So how does that morning Cup ‘O Joe, so prized in Europe and North America, go from being a red berry that is a parrot’s favourite treat, grown on a steep rainforest slope, to the dark brown sludge that forms the basis of a heavenly morning treat??? Follow along and I’ll explain…
Hiking through this particular tropical rainforest area of Peru on our fourth day, we found ourselves in an area of the jungle where coffee was the main farming industry.
With valley bottoms at 2100-2400m, it was an area with incredibly steep slopes and lots of tree growth, creating just the right conditions for coffee to thrive.
Days are warm enough and humid enough for the plants to grow well, but not too hot, or too wet, so that the coffee fruits retain their alkaloids.
Growing on small, bushy plants that produce for about 15 years, Arabica coffee beans are the best quality beans grown in Peru. Each plant can grow 3 kilos worth of coffee per year.
According to our guide, the Caturra coffee that is grown a lot in Costa Rica and Colombia has yellow beans and grows on a much taller plant that produces far more berries (about 6-8 kilos/plant/year). But it is the kind of coffee that Nescafé is made from and as he put it, “Nescafé is no es café” (Nescafé is not coffee). Ha ha!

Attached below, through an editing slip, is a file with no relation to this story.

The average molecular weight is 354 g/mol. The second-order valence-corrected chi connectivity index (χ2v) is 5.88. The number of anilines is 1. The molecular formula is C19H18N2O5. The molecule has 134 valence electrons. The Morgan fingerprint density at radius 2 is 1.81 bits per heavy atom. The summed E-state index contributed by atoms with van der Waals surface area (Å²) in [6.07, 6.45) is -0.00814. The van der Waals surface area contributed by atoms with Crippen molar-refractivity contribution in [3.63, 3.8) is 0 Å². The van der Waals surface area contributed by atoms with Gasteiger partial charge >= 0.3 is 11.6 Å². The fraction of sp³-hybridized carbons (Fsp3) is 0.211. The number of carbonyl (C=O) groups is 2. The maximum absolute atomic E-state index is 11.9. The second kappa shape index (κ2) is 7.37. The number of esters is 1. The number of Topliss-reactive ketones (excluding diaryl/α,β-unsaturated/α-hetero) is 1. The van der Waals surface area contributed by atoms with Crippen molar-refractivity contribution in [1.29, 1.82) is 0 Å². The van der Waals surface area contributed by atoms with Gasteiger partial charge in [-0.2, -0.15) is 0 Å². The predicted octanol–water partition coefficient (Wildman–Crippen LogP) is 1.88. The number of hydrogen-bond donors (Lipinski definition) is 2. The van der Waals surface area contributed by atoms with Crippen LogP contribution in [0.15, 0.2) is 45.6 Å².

Parrots LOVE coffee beans. Just listen to this video clip. You can hear them throughout the forest the entire time you’re in the coffee growing areas. They are such pests that the farmers set off air bangers that sound like the air canons we use here in Canada to keep the geese from eating the wheat in the fields when they are freshly planted in the spring.
Our trekking adventure passed right through this area during the harvest season, so we saw coffee picking, soaking, drying and roasting in progress as we hiked through. Our timing was impeccable, so it was a very, very neat experience.
Eventually I will post about each of these:
Buller Passes Circuit
Mount Allan + Centennial Ridge
Mount Edith and Cory Passes
Heart Mountain Circuit
Old Goat Glacier
Trekking up a mountain’s shoulder, hiking through a flowering alpine meadow, snowshoeing through a dense pine forest, or taking in the 360 degree views from a ridge top vantage point make me feel alive. The experiences in these places give me a profound sense of space and place.
Travel does a similar thing, pushing me out of my comfort zone, exposing me to new experiences, new people and new ways of thinking; it also gives me that sense of space and place in this world.
I believe that life is lived in the contrasts: when you experience simplicity and complexity and life's ups and downs, whether they be physically in this world or mentally in your own personal inner landscape, you know that you are truly living.
The bigger they are, the more there is to explore!